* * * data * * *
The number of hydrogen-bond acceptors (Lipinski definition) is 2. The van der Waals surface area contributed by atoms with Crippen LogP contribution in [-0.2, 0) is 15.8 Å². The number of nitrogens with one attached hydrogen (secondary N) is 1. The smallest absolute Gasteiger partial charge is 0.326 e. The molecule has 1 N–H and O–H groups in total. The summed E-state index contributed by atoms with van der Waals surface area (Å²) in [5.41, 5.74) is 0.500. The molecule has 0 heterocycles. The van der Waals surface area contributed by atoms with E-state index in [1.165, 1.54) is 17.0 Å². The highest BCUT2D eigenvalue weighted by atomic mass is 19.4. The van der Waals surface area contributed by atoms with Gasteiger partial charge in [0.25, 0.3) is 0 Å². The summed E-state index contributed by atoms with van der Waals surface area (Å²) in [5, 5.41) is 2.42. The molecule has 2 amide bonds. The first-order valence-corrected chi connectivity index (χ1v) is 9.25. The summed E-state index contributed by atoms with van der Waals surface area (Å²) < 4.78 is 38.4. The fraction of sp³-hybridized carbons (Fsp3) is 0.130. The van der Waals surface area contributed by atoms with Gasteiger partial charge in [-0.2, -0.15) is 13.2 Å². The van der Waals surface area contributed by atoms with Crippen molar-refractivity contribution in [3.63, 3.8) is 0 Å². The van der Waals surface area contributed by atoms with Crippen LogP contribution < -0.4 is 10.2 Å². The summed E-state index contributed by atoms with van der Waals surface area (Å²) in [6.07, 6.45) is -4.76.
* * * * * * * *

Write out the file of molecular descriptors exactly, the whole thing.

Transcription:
The number of hydrogen-bond acceptors (Lipinski definition) is 2. The van der Waals surface area contributed by atoms with Crippen LogP contribution in [-0.2, 0) is 15.8 Å². The number of nitrogens with one attached hydrogen (secondary N) is 1. The smallest absolute Gasteiger partial charge is 0.326 e. The molecule has 1 N–H and O–H groups in total. The summed E-state index contributed by atoms with van der Waals surface area (Å²) in [5.41, 5.74) is 0.500. The molecule has 0 heterocycles. The van der Waals surface area contributed by atoms with E-state index in [1.165, 1.54) is 17.0 Å². The highest BCUT2D eigenvalue weighted by atomic mass is 19.4. The van der Waals surface area contributed by atoms with Gasteiger partial charge in [0.25, 0.3) is 0 Å². The summed E-state index contributed by atoms with van der Waals surface area (Å²) in [5, 5.41) is 2.42. The molecule has 2 amide bonds. The first-order valence-corrected chi connectivity index (χ1v) is 9.25. The summed E-state index contributed by atoms with van der Waals surface area (Å²) < 4.78 is 38.4. The fraction of sp³-hybridized carbons (Fsp3) is 0.130. The van der Waals surface area contributed by atoms with Gasteiger partial charge in [-0.2, -0.15) is 13.2 Å². The van der Waals surface area contributed by atoms with Crippen molar-refractivity contribution in [3.63, 3.8) is 0 Å². The van der Waals surface area contributed by atoms with Crippen LogP contribution < -0.4 is 10.2 Å². The summed E-state index contributed by atoms with van der Waals surface area (Å²) in [6.07, 6.45) is -4.76.